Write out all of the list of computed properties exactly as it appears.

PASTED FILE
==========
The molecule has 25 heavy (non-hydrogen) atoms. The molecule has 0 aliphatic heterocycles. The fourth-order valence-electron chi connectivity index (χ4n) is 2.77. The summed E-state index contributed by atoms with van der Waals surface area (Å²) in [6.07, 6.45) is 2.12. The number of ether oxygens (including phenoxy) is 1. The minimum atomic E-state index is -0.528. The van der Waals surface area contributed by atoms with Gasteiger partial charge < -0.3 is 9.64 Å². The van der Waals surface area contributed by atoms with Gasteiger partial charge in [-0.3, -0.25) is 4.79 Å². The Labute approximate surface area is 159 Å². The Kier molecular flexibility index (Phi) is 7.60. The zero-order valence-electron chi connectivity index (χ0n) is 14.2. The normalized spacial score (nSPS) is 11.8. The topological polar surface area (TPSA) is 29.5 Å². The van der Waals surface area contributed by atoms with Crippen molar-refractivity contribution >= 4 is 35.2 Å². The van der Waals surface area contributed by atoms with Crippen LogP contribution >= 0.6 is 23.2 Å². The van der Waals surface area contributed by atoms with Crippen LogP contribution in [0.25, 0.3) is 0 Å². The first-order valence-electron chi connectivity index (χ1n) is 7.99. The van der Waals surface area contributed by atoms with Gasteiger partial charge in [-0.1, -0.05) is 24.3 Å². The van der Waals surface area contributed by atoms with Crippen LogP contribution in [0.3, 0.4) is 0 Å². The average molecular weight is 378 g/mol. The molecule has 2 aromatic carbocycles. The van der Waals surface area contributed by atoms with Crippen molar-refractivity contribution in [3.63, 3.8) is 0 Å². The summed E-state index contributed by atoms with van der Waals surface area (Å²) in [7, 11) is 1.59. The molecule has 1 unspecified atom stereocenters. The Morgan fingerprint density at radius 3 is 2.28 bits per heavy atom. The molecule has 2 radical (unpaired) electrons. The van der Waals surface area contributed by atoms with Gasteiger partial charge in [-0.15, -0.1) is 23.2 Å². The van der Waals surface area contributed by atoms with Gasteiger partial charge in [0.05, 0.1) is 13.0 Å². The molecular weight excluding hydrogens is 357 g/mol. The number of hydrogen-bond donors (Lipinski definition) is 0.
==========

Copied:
The molecule has 25 heavy (non-hydrogen) atoms. The molecule has 0 aliphatic heterocycles. The fourth-order valence-electron chi connectivity index (χ4n) is 2.77. The summed E-state index contributed by atoms with van der Waals surface area (Å²) in [6.07, 6.45) is 2.12. The number of ether oxygens (including phenoxy) is 1. The minimum atomic E-state index is -0.528. The van der Waals surface area contributed by atoms with Gasteiger partial charge < -0.3 is 9.64 Å². The van der Waals surface area contributed by atoms with Gasteiger partial charge in [-0.3, -0.25) is 4.79 Å². The Labute approximate surface area is 159 Å². The Kier molecular flexibility index (Phi) is 7.60. The zero-order valence-electron chi connectivity index (χ0n) is 14.2. The normalized spacial score (nSPS) is 11.8. The topological polar surface area (TPSA) is 29.5 Å². The van der Waals surface area contributed by atoms with Crippen molar-refractivity contribution >= 4 is 35.2 Å². The van der Waals surface area contributed by atoms with Crippen LogP contribution >= 0.6 is 23.2 Å². The van der Waals surface area contributed by atoms with Crippen LogP contribution in [0.25, 0.3) is 0 Å². The first-order valence-electron chi connectivity index (χ1n) is 7.99. The van der Waals surface area contributed by atoms with Gasteiger partial charge in [-0.1, -0.05) is 24.3 Å². The van der Waals surface area contributed by atoms with Crippen LogP contribution in [0.3, 0.4) is 0 Å². The average molecular weight is 378 g/mol. The molecule has 2 aromatic carbocycles. The van der Waals surface area contributed by atoms with Crippen molar-refractivity contribution in [3.63, 3.8) is 0 Å². The summed E-state index contributed by atoms with van der Waals surface area (Å²) in [7, 11) is 1.59. The molecule has 1 unspecified atom stereocenters. The Morgan fingerprint density at radius 3 is 2.28 bits per heavy atom. The molecule has 2 radical (unpaired) electrons. The van der Waals surface area contributed by atoms with Gasteiger partial charge in [-0.15, -0.1) is 23.2 Å². The van der Waals surface area contributed by atoms with Gasteiger partial charge in [0.05, 0.1) is 13.0 Å². The molecular weight excluding hydrogens is 357 g/mol. The number of hydrogen-bond donors (Lipinski definition) is 0.